Saturday Morning for Saturday 3 July 2021
8.10 Professor Robert Patman: what happens next in the Tigray conflict?
Over the last eight months, conflict in Tigray, in northern Ethiopia, has killed thousands of people, displaced two million and pushed 350,000 to the brink of famine. The fighting began last November when Prime Minister Abiy Ahmed, a 2019 Nobel Peace Prize recipient, ordered a military offensive against regional forces in Tigray in response to an attack on a military base housing government troops.
Robert Patman is a Professor of International Relations at Otago University, and an expert on the Horn of Africa. He joins the show to discuss.
8.30 Fran Priddy: New Zealand's unique study on Pfizer vaccine
New Zealand’s ‘COVID-naive’ population will offer unique data to global research as part of a new clinical study looking at how our bodies respond to the Pfizer-BioNTech vaccine.
The study, entitled Ka Mātau, Ka Ora, is being led by Vaccine Alliance Aotearoa New Zealand (VAANZ) and is currently underway in Rotorua and Christchurch.
VAANZ clinical director Fran Priddy says while the vaccine has demonstrated efficacy and safety in clinical trials and real-world studies, it has not yet been studied in New Zealand.
Ka Mātau, Ka Ora will focus on characterising immune responses, particularly in populations at higher risk from Covid-19 such as Māori, Pasifika and the elderly.
9.05 Ian White: being a Big Buddy to a boy who needs one
In his day job Ian White is the general manager of a cyber-security company, dealing with issues of hacking and ransomware, but in his spare time he has another important role: as 'big buddy' to a young boy who doesn't have a father in his life.
The Big Buddy programme recruits “good guys” from the community to spend time with boys aged seven to 14 in Auckland, Hamilton, Tauranga and Wellington, with plans for expansion to Christchurch in 2022. Last month Big Buddy celebrated having matched 1000 boys with buddies.
9.30 Jessica Bruder: the real story behind Nomadland
In 2013, journalist Jessica Bruder hit the road to document the growing subculture of Americans who have given up traditional housing to move into 'wheel estate' — many because of economic or personal hardship.
The project spanned three years and the resulting book Nomadland was released in 2017 and made into an award-winning movie starring Frances McDormand.
A big part of the story is the 'gig labour' performed by these nomads, who take up short jobs at places like the massive Amazon warehouses dotted around the country to eke out a living.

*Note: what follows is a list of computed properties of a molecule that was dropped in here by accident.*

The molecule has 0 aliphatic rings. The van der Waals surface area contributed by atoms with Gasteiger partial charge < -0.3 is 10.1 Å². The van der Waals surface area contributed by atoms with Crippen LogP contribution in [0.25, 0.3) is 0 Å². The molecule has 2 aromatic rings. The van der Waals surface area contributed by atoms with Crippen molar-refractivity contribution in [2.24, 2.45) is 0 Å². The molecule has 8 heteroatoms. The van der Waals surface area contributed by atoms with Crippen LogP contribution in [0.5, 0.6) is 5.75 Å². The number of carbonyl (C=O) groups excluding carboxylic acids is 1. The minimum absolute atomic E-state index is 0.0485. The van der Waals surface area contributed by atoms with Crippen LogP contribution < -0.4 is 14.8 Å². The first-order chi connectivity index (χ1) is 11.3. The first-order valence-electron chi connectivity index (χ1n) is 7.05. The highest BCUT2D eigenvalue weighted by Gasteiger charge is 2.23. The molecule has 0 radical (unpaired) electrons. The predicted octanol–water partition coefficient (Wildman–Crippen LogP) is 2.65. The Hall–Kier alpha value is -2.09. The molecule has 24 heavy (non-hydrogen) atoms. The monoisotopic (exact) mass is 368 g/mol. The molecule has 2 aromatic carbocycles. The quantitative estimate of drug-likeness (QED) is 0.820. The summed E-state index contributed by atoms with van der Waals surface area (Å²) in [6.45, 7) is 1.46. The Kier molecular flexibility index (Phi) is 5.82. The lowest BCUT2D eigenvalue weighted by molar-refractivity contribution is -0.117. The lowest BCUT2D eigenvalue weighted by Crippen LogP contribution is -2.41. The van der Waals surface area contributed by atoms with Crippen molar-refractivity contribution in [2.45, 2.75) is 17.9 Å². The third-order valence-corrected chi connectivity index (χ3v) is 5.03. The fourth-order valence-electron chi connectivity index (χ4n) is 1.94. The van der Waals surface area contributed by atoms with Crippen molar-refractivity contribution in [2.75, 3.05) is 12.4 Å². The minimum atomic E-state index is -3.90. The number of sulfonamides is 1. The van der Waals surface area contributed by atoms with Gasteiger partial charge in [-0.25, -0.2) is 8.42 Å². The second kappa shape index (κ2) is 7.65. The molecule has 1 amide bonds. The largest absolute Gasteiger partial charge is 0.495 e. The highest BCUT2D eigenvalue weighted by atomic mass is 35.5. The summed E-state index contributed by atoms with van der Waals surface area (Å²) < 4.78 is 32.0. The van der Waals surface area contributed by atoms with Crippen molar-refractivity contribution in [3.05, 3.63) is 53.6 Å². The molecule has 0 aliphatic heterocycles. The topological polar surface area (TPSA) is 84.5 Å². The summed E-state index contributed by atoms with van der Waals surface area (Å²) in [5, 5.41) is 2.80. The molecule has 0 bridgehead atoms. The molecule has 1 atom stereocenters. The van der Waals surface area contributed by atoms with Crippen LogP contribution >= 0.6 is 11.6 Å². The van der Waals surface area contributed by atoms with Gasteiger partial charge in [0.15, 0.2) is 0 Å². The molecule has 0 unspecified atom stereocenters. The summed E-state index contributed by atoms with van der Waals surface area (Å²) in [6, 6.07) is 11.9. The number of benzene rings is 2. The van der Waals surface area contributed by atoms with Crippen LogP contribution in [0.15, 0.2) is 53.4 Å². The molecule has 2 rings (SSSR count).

10.05 Rebecca Solnit on her new memoir ‘Recollections of My Non-Existence’
Writer, activist and historian Rebecca Solnit has written more than 20 books, ranging widely in subject. Her latest is Recollections of My Non-Existence, a memoir that describes being a 19-year-old in San Francisco - where she started to forge her voice as a young writer during the era of punk rock and amid an atmosphere of gender violence.
Solnit is also a columnist at The Guardian and a regular contributor to Literary Hub.
10.30 Dr Gary Fettke: fighting the demonisation of red meat
Gary Fettke is the only doctor in Australia to be banned from giving dietary advice to his patients, after recommending those with complications of Type 2 Diabetes reduce their sugar intake.
The ban was lifted by Australian Health Practitioner Regulation Agency (AHPRA) in October 2018, after two years of campaigning by Dr Fettke and his supporters.
Now Dr Fettke has set his sights on the anti-meat lobby, claiming the current demonisation of red meat has nothing to do with science, but is about religious ideology and processed food industry profit.
11.05 Archa Fox: the MRNA scientist who grew up with the Orange People
Dr Archa Fox has an unusual background for a scientist - when she was three her parents packed the family off to India to join the Orange People cult. The Orange People - also known as the Rajneeshees - were the subject of the 2018 Netflix documentary series Wild Wild Country.
Now Dr Fox is an associate professor at the School of Human Sciences at The University of Western Australia, and is part of a group of mRNA scientists who successfully lobbied for a mRNA vaccine manufacturing facility to be built in Australia.
11.35 Stephen Curran: visiting Venus and giant comets
Kiwi-Scottish starman Dr Stephen Curran returns by popular demand to unpack cosmic goings-on.
This week: NASA is returning to Venus to learn how it became a scorched wasteland despite once being billed as Earth’s twin; astronomers have observed a new type of supernova providing fresh insight into the violent life cycle of stars; and the Pentagon has released a highly anticipated report of UFO sightings.
Dr Stephen Curran is a senior lecturer in astrophysics at Victoria University.
Books mentioned in this show:
Published by WW Norton & Company
Behind the Beautiful Forevers : Life, death, and hope in a Mumbai undercity
Published by Random House
Nickel And Dimed
Published by Macmillan
Winners Take All
Published by Vintage
Recollections of My Nonexistence
Published by Penguin Random House
Music on this show:
Artist: Reb Fountain
Played at: 9.30am